Women with diverse backgrounds are more likely to reach the age of 90 if they have a positive outlook on life, a new study has identified.

Prior research has found that optimistic individuals who are white tend to live beyond the age of 85.

Chief author Dr Hayami Koga, from Harvard T.H. Chan School of Public Health, said: “Although optimism itself may be affected by social structural factors, such as race and ethnicity, our research suggests that the benefits of optimism may hold across diverse groups.

“A lot of previous work has focused on deficits or risk factors that increase the risks for diseases and premature death.”

She added: “Our findings suggest that there’s value to focusing on positive psychological factors, like optimism, as possible new ways of promoting longevity and healthy aging across diverse groups.”

During the study, the team of academics examined data and questionnaire replies from more than 150,000 females from the Women’s Health initiative, all of whom were aged between 50 and 79 when they enrolled in the study in the nineties.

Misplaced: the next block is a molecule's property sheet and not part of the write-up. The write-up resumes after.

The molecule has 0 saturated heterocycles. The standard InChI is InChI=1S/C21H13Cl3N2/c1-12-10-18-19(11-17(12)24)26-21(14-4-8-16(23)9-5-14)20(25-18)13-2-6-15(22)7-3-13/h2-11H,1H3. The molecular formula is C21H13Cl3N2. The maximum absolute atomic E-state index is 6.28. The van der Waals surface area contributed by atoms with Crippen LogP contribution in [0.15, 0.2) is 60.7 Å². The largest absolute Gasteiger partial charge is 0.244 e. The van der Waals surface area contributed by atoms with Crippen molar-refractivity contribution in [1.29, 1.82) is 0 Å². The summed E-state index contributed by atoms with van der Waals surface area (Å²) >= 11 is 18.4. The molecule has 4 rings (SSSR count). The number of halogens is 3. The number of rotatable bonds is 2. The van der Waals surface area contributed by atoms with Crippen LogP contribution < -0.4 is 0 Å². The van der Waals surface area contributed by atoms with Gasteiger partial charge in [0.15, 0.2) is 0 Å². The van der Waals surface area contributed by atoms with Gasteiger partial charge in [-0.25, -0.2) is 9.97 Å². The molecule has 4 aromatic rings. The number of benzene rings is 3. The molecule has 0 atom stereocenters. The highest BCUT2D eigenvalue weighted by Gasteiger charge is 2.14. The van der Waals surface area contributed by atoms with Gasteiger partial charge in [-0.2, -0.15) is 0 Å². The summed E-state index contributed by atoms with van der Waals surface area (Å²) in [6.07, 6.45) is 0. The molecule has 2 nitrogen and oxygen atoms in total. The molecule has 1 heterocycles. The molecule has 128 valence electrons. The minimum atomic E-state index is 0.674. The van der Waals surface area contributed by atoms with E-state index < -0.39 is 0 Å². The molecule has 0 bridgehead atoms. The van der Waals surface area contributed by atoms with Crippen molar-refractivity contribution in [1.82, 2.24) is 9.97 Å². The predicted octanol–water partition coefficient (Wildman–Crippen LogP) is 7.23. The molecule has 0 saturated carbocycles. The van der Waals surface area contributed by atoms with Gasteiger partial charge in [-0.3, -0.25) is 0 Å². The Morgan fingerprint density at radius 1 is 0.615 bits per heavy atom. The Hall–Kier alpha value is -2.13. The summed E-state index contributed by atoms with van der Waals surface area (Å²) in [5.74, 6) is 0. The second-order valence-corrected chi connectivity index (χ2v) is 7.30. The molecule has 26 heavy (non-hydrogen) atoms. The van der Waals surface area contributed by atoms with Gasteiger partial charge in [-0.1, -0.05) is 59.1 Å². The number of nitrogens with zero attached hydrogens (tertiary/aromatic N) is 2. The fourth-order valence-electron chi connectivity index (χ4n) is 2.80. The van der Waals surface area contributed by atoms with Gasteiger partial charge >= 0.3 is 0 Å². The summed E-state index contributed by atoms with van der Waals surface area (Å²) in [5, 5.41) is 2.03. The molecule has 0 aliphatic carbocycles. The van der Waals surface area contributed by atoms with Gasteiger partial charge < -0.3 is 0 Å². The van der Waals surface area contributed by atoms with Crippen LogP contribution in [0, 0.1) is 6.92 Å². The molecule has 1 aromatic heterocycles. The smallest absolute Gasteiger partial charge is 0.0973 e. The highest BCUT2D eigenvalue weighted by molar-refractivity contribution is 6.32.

They found that the participants from an ethnic group with a positive mindset lived 5.4% longer than those with a negative outlook on life.

In addition, they discovered that the optimistic participants with a diverse background were 10% more likely to live beyond the age of 90 compared to those who were less optimistic.

Dr Koga said: “We tend to focus on the negative risk factors that affect our health. It is also important to think about the positive resources such as optimism that may be beneficial to our health, especially if we see that these benefits are seen across racial and ethnic groups.”

The study can now be accessed in the Journal of the American Geriatrics Society.

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